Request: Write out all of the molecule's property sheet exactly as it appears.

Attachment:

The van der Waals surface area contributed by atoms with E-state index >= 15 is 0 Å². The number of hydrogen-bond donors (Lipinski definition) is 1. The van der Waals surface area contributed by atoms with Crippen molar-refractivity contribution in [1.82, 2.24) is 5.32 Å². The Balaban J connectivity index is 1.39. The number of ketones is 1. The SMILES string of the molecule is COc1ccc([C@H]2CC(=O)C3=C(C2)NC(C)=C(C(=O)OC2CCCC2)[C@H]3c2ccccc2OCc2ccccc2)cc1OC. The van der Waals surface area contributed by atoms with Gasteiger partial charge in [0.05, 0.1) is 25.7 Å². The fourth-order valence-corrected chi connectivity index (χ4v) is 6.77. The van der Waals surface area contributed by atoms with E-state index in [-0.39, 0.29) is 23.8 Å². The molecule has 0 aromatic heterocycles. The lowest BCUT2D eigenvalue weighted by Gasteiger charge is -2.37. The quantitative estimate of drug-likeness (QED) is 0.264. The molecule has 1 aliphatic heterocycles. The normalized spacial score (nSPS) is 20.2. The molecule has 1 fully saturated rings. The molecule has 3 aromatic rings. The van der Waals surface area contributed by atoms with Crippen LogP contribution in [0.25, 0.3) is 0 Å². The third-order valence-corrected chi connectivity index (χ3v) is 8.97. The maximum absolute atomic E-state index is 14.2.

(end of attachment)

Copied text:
The van der Waals surface area contributed by atoms with E-state index >= 15 is 0 Å². The number of hydrogen-bond donors (Lipinski definition) is 1. The van der Waals surface area contributed by atoms with Crippen molar-refractivity contribution in [1.82, 2.24) is 5.32 Å². The Balaban J connectivity index is 1.39. The number of ketones is 1. The SMILES string of the molecule is COc1ccc([C@H]2CC(=O)C3=C(C2)NC(C)=C(C(=O)OC2CCCC2)[C@H]3c2ccccc2OCc2ccccc2)cc1OC. The van der Waals surface area contributed by atoms with Gasteiger partial charge in [0.05, 0.1) is 25.7 Å². The fourth-order valence-corrected chi connectivity index (χ4v) is 6.77. The van der Waals surface area contributed by atoms with E-state index in [-0.39, 0.29) is 23.8 Å². The molecule has 0 aromatic heterocycles. The lowest BCUT2D eigenvalue weighted by Gasteiger charge is -2.37. The quantitative estimate of drug-likeness (QED) is 0.264. The molecule has 1 aliphatic heterocycles. The normalized spacial score (nSPS) is 20.2. The molecule has 1 fully saturated rings. The molecule has 3 aromatic rings. The van der Waals surface area contributed by atoms with Crippen LogP contribution in [0.25, 0.3) is 0 Å². The third-order valence-corrected chi connectivity index (χ3v) is 8.97. The maximum absolute atomic E-state index is 14.2.